Right, but how many $12,000 Hyundais (or Chevy’s or whatever) are sold compared to $30,000 BMW’s?  Many more.  And those 2 cars certainly have different functionality.  But let’s get off of cars - I think they are a poor comparison to computers.

    I contend that on the contrary, price is THE primary factor for many people.

    I’m sure many people here have had the situation where we have been asked for our recommendation for computers (we are asked because we “know” computers, and they don’t).  Many people at my work ask for my opinon.  I try to explain the “value” of a Mac, and try as I might, a lot of them end up saying “thanks for the info, but Best Buy was having a sale and I got a laptop for $699”.  It is my firm belief that price is by far the largest factor for a certain segment of the computer-buying population.  Which is why they will continue to have bad experiences with cheap hardware.  Over time, (we’ve already seen it start) more and more people will start to see the “value” in the computers they are purchasing, but there are SO many people that don’t bother to think this way.

    Therefore, the sub-$500 laptop market isn’t going away anytime soon.  (Again, I don’t think this is bad for Apple…they purposefully avoid these types of consumers.)

    Edited: I apologize for this being a little off-topic, perhaps I should have started this discussion in different thread.

    I agree.  However there does come a time when eventually certain people will bite the bullet and can no longer resist.  Case and point the iPhone.  Yes the first one was $600 and that was similar with the iPod.  Over time everyone got one. The same thing is happening with the iPhone.  Despite one carrier and high monthly plans, more and more people have to have one. And once they do, they never go back.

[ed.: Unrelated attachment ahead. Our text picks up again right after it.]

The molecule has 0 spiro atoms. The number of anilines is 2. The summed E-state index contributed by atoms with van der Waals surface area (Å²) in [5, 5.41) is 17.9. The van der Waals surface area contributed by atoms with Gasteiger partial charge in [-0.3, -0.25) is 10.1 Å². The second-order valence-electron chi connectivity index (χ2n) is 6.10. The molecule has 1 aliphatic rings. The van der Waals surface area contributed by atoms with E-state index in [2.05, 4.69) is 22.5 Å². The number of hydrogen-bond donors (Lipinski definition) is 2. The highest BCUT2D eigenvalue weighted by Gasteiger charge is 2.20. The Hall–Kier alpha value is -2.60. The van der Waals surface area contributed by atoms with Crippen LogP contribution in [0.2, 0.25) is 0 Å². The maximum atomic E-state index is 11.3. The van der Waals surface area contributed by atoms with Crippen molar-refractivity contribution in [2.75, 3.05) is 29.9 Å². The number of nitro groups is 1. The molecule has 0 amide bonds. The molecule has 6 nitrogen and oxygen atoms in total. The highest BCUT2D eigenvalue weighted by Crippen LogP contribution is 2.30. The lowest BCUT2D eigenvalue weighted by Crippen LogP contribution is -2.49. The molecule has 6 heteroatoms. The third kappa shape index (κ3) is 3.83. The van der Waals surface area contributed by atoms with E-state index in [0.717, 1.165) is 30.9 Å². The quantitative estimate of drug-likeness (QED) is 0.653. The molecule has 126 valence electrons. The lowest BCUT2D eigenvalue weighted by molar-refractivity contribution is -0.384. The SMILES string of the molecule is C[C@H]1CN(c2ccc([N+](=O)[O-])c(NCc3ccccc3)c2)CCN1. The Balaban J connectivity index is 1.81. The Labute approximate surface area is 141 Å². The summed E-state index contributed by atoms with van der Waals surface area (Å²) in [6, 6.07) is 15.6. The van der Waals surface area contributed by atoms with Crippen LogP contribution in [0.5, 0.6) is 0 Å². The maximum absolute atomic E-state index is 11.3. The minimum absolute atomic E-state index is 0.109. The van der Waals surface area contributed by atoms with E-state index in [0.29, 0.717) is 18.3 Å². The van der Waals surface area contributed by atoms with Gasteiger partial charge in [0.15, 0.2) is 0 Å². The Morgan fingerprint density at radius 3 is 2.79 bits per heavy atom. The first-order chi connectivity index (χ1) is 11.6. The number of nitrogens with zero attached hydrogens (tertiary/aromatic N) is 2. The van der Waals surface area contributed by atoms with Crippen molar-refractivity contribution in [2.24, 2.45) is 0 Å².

Same with the iTablet.  The first one may cost $800 but over time it will drop in price and people will chose one over the other netbooks. There will always be a market for the cheap computers and netbooks, but Apple will give millions better reasons to pony up more money and switch to a Mac.

         
  • Posted: 15 June 2009 01:34 AM #21

    pats - 12 June 2009 04:24 PM

    [...]
    The other area of interest to me is the 500M investment in LG.  I would assume this was to guarantee production of certain OLED displays.  The upfront money gives LG the ability to finish the R&D.  Back in 2008 LG inked a deal with Kodak in order to use their technology in future devices

    Here

    Kodak created a 15min background video available here on OLED
    Here

    I scratched my head when this was announced.  Your inference regarding OLED could be the missing piece that explains the size of this investment.  However, at the time it was made the whole of Kodak had a market value of about $500mm.  Thus I do wonder whether this technology is really all that they would have us believe.

    Interesting video in any case.  Nice catch.

         
  • Posted: 01 July 2009 05:32 AM #22

    Thanks for the suggestion, I wish it had worked.